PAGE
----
FXX is about to make every Simpsons fan’s dream come true – The Simpsons 600 Marathon, starting on Thanksgiving (Thursday, November 24th) at noon. It’s a pretty incredible way to re-live every episode of The Simpsons across its nearly 30 year history, and a rare opportunity to be able to re-experience The Simpsons along with the rest of the world all at the same time.
And in rewatching all of these classic episodes, you’ll get a chance to re-appreciate all of the subtle jokes and references the Simpsons’ writers snuck in – and remind you why this is the single best show to ever air on television.
1. Skinner’s POW prisoner number is a Les Miserables homage
Seymour Skinner has led a harrowing life (even if you choose to ignore his period of time as Armin Tamzarian) – he spent years fighting in Vietnam, saw many of his fellow soldiers gunned down in front of him, and was captured and held as a POW (and then years later went through a tough time trying to find the delicious stew he was served in his POW days – but in the states they just CAN’T get the spices right). But as a lighter note in his otherwise grim past, Skinner’s ID number while serving as a POW was identical to that of Jean ValJean’s famous prisoner number from Les Miserables – prisoner number 24601.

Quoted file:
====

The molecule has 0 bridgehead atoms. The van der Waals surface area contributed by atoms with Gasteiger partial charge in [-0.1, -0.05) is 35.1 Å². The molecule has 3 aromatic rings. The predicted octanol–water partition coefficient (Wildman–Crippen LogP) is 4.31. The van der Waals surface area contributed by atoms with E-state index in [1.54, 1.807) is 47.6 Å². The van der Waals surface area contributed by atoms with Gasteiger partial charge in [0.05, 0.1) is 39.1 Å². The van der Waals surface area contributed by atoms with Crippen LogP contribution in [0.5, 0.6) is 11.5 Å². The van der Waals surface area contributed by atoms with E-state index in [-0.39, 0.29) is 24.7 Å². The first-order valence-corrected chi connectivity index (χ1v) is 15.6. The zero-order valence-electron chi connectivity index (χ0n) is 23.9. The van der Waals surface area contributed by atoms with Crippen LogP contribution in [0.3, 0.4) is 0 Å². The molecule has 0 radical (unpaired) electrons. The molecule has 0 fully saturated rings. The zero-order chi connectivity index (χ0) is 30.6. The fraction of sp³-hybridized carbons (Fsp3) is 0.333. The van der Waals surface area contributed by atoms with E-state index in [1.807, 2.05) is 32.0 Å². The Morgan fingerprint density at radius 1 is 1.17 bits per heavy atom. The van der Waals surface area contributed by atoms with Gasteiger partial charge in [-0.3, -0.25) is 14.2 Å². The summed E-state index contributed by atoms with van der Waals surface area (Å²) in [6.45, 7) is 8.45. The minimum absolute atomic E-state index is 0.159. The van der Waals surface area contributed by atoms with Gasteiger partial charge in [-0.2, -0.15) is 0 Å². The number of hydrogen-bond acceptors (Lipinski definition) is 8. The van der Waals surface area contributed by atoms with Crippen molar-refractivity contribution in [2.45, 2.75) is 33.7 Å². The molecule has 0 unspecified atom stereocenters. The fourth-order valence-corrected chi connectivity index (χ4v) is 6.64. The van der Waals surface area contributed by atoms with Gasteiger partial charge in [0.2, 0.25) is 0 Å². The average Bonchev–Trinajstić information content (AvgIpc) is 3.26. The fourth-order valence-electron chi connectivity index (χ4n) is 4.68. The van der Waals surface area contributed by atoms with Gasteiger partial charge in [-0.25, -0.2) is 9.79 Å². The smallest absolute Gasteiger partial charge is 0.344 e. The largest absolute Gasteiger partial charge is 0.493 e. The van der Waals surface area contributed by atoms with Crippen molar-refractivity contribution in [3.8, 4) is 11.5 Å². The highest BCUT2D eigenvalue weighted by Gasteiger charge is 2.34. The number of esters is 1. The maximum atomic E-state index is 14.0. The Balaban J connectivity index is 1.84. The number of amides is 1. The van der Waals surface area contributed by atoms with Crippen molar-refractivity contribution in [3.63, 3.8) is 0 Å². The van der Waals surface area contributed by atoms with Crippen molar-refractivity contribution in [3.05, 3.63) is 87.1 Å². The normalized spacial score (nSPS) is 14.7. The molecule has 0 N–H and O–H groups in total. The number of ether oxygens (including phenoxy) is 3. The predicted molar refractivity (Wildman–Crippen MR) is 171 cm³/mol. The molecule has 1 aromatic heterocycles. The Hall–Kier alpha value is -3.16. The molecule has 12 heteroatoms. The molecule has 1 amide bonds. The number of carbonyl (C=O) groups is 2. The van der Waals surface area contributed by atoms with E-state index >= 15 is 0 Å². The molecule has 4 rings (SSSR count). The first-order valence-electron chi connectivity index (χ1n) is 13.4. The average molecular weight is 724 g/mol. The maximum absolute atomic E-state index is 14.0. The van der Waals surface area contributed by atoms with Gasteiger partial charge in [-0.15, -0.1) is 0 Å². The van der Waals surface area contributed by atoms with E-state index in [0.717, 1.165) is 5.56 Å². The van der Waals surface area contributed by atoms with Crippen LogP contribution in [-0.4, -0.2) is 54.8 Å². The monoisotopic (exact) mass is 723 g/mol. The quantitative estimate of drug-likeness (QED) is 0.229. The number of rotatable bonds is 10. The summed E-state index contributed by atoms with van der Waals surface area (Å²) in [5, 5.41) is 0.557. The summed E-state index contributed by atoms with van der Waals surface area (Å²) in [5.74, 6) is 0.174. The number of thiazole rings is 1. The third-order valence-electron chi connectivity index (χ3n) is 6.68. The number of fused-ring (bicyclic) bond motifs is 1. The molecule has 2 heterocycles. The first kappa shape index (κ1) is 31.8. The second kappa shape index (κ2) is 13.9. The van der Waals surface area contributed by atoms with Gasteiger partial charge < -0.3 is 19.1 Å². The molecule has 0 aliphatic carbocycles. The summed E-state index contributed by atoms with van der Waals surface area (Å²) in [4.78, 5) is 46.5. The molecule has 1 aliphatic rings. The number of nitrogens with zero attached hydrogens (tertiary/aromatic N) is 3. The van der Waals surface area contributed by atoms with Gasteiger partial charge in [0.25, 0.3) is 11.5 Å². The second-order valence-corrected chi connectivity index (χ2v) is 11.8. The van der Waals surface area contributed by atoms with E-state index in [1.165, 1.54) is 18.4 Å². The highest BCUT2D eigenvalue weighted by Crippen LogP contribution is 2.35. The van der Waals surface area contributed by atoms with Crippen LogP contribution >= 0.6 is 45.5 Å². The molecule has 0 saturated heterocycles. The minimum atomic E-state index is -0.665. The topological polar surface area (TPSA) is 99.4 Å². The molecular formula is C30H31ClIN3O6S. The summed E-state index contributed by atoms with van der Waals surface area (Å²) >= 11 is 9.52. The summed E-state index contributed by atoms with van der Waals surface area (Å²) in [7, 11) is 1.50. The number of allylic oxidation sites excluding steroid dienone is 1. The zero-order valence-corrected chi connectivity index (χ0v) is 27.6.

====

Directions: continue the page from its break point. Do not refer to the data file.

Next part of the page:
…which is doubly ironic, given Skinner’s persona would more often be similar to that of Les Miserables’ Javert, the strict man of the law who ruthlessly pursued Jean ValJean:
2. Young Ned Flanders almost said something PRETTY naughty…
In “Hurricane Neddy,” we find out the truth about Ned Flanders’ origins – namely, that he wasn’t always the upstanding, too-perfect person he would eventually become, but a rambunctious and rebellious kid whose beatnik parents couldn’t control. And the only solution they could find was a child psychologist who observed young Ned to find the root cause of his bad behavior and how to fix it.
Even knowing Ned was a bad apple, this scene of Ned Flanders playing Dick Tracy is REALLY shocking once you realize what he’s about to say when the tape cuts out:
”Wheee! I’m Dick Tracy! Bam! Take that, Pruneface! Now I’m Pruneface! Take that, Dick Tracy! Now I’m Prune Tracy! Take that Di–”
Yep, Ned Flanders almost said “Dick Face” (combining Dick Tracy and Prune Face). It would have been the most offensive thing he’d said since he had his first – and last – blackberry schnapps:
3. Homer’s 3D adventure is filled with math jokes
The Simpsons’ writer’s room is notoriously full of academics and geeks of all kinds – they love referencing literature and history and – yes – even MATH JOKES. It shouldn’t be too surprising that Homer3 was written by David X. Cohen, a former high school mathematics champion who would go on to fill episodes of Futurama with even more math jokes (alongside fellow Simpsons writer Ken Keeler, who would go on to INVENT A MATHEMATICAL THEOREM SPECIFICALLY FOR FUTURAMA).